By Chris Slavin
Denying the old Wimbledon another FA Cup scalp in 1975 is regarded by Paul Priddy as one of his career highlights, but he will have divided loyalties when the Dons host Brentford in the Carabao Cup on Tuesday night.
Paul, a goalkeeper who had three playing spells with both Wimbledon and Brentford, was between the sticks at Plough Lane in 1975 when the Bees triumphed 2-0.
Following the match, then Wimbledon manager Allen Batsford said: "They didn't do much, although I thought Paul Priddy did well. We've seen better Southern League sides down here this season."
It was a defeat that rankled as Wimbledon had knocked out Burnley the season before and famously took Leeds United to a replay. Though the Dons were non leaguers and up against a Football League side, many expected Brentford to suffer the same fate as Burnley.
"I remember all about that game because I had left Wimbledon the previous season and it was a tremendous atmosphere at Plough Lane when I went back," recalled Paul. "I was still young then and they thought that they could unsettle me. 'Cookey' (Ian Cooke) came right through me during the game, but that type of thing fired me up. I had a good game and it ended 2-0 to Brentford. People thought that Wimbledon were favourites and would turn us over after Burnley and Leeds.
"I am good friends still with Dickie Guy, we talked just last week and had a bit of banter about it. Dickie was a top drawer goalkeeper – one of the best Wimbledon ever had. He was a typical Wimbledon keeper who would come for crosses. I was never going to get in as number one, ahead of Dickie!"
Brentford went onto win two more cup clashes against Wimbledon in the 1980s, but Dave Bassett's side did the double over the Bees in 1983/84 to help earn promotion from the old Division Three.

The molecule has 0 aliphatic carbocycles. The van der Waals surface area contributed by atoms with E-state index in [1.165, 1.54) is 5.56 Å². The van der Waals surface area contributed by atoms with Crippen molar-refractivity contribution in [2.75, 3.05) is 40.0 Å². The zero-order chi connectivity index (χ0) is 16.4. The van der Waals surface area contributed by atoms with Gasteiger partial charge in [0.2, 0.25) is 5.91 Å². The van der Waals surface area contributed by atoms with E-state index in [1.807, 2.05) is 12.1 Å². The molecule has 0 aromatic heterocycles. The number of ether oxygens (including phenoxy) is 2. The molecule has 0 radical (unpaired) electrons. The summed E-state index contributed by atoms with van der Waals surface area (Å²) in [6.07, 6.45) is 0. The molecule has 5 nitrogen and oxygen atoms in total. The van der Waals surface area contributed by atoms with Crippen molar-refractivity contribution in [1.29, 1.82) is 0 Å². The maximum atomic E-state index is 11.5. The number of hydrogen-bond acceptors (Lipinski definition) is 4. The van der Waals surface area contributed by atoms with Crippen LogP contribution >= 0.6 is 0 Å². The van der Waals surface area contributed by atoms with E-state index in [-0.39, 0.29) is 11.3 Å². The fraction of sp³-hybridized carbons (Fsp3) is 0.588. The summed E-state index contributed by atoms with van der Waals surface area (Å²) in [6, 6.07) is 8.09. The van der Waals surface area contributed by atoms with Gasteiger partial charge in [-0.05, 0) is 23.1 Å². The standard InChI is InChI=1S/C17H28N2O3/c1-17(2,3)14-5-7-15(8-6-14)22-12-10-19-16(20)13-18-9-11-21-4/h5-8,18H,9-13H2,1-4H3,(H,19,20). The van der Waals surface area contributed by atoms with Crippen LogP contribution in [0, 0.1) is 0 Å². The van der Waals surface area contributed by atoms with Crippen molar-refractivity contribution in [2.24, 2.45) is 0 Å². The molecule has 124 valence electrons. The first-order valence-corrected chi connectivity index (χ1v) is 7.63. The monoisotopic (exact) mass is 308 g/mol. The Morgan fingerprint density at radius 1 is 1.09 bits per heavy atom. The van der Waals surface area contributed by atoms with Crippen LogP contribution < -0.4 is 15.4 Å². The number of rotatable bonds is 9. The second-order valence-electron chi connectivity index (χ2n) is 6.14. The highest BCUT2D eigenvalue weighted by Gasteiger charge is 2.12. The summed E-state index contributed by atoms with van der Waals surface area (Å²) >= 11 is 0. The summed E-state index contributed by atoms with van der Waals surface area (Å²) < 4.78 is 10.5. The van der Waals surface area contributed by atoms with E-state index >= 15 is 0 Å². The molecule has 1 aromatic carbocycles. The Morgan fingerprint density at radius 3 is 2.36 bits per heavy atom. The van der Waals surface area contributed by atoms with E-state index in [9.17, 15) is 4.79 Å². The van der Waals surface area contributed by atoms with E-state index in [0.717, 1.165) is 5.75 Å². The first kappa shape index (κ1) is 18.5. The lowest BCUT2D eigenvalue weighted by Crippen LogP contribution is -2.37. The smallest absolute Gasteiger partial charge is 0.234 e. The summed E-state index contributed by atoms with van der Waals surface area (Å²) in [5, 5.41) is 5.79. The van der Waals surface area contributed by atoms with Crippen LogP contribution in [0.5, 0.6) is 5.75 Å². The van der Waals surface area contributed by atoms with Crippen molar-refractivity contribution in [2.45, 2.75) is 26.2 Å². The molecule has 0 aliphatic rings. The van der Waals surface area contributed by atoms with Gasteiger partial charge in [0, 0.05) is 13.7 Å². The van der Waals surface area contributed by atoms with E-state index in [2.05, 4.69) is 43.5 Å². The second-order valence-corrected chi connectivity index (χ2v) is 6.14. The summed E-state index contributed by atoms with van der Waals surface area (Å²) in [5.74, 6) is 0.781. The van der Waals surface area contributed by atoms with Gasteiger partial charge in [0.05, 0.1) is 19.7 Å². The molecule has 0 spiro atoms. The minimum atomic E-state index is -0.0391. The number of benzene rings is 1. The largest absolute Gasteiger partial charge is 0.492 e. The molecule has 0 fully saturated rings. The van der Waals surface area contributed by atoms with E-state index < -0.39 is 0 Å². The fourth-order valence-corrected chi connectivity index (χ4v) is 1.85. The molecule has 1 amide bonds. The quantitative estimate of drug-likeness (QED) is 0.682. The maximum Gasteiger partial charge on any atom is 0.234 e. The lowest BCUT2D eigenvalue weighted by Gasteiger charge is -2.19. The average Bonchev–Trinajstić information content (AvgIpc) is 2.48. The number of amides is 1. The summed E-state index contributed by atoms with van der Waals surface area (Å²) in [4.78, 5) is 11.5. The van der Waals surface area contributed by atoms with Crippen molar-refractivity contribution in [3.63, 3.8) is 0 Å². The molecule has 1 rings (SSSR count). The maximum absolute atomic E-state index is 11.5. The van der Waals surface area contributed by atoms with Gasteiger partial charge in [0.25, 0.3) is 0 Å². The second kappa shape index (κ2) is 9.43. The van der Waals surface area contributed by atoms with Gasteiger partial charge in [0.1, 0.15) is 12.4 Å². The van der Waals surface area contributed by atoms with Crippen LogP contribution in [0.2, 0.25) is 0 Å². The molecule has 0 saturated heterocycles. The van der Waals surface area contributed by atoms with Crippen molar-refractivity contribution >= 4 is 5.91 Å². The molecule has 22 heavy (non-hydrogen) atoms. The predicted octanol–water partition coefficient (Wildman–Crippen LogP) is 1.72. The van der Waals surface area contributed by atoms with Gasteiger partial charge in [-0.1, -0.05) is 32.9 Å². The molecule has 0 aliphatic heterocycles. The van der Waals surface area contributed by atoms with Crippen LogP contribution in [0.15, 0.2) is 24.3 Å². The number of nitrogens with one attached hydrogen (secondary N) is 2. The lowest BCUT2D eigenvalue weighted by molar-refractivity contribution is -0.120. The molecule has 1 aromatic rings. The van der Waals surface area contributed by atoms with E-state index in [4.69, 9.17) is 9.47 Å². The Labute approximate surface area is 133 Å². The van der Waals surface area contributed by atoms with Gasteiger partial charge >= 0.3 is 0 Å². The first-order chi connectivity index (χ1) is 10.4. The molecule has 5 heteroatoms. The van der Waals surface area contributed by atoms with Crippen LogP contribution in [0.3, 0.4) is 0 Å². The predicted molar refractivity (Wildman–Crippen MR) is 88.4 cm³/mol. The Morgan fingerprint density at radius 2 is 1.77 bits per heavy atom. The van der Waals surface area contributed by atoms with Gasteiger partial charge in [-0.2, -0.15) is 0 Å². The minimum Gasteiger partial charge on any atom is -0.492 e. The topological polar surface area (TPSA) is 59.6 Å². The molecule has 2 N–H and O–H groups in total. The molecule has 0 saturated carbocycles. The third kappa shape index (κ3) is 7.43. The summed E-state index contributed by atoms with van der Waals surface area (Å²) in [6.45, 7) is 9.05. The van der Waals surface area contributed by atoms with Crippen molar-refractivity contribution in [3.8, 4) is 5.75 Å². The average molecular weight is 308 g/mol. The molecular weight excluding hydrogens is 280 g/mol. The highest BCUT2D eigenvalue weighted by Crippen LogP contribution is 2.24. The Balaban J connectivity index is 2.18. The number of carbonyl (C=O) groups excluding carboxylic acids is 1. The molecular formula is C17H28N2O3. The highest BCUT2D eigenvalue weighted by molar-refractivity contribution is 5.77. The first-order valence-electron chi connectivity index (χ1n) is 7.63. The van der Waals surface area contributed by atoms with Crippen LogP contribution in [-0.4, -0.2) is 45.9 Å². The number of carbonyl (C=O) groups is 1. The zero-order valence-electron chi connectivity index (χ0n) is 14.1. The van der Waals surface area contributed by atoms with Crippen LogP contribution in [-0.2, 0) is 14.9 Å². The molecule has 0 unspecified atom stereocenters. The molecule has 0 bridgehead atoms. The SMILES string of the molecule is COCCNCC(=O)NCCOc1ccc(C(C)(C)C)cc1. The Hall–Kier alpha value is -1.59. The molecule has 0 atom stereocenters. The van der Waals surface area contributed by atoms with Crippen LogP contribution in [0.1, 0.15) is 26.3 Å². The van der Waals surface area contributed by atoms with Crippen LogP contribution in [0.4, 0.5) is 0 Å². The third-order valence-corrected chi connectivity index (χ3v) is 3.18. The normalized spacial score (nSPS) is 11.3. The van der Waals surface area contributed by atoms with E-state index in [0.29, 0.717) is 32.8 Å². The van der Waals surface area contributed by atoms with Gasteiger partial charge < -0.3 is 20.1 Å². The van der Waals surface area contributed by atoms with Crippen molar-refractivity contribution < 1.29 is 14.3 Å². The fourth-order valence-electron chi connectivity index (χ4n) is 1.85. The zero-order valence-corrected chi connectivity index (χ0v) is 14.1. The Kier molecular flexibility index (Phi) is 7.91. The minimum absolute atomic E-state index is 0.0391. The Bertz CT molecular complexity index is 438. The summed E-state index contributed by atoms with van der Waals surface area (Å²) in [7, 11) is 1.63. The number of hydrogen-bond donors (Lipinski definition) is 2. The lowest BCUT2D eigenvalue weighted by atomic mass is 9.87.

Paul, who served as goalkeeper coach here from 2007 until 2013, is pictured above celebrating with Dons players at Manchester in 2011 after promotion. He has great affection for both Wimbledon and Brentford with both clubs having played such a big part in his life.
"I only played two or three times for Wimbledon because of Dickie and then when I came back for another spell Ray Goddard kept me out," added Paul. "In those days, there were no substitutes and also not much freedom of contract, so you had to stay patient. Although I did not play much, I was involved with some great times for Wimbledon under Allen Batsford, Dario Gradi, and Dave Bassett. I remember playing at Torquay once after Ray had the flu and we won 6-1 with Alan Cork scoring four.
"Brentford was the club I grew up watching – my Dad used to take me to the games. To play for Brentford was the equivalent of Seb Brown playing for Wimbledon. I played about 120 games for Brentford in total. The games that really stand out for me are saving two penalties in one game in a win at Watford and an FA Cup tie at Bolton in front of a crowd of 28,000."
Paul would have loved to attend Tuesday's Carabao Cup tie, but he is still coaching Aldershot's goalkeepers once a week and he will be at their home game on the same night against Torquay United.
"I spoke to Ivor Heller and he said that I should come down, but I have a home game with Aldershot," added Paul. "I've often been asked to come to Wimbledon games, but often they clash. I still have contact with people at Wimbledon and I have so much respect for what the club has achieved. Obviously, I came to Wimbledon again with Terry Brown. It's been a fantastic achievement by the club to come so far and it is one of the best run clubs in the league."
Advance tickets are available to watch Wimbledon and Brentford do battle in a cup competition once again on Tuesday. Visit our online ticket shop to buy in advance.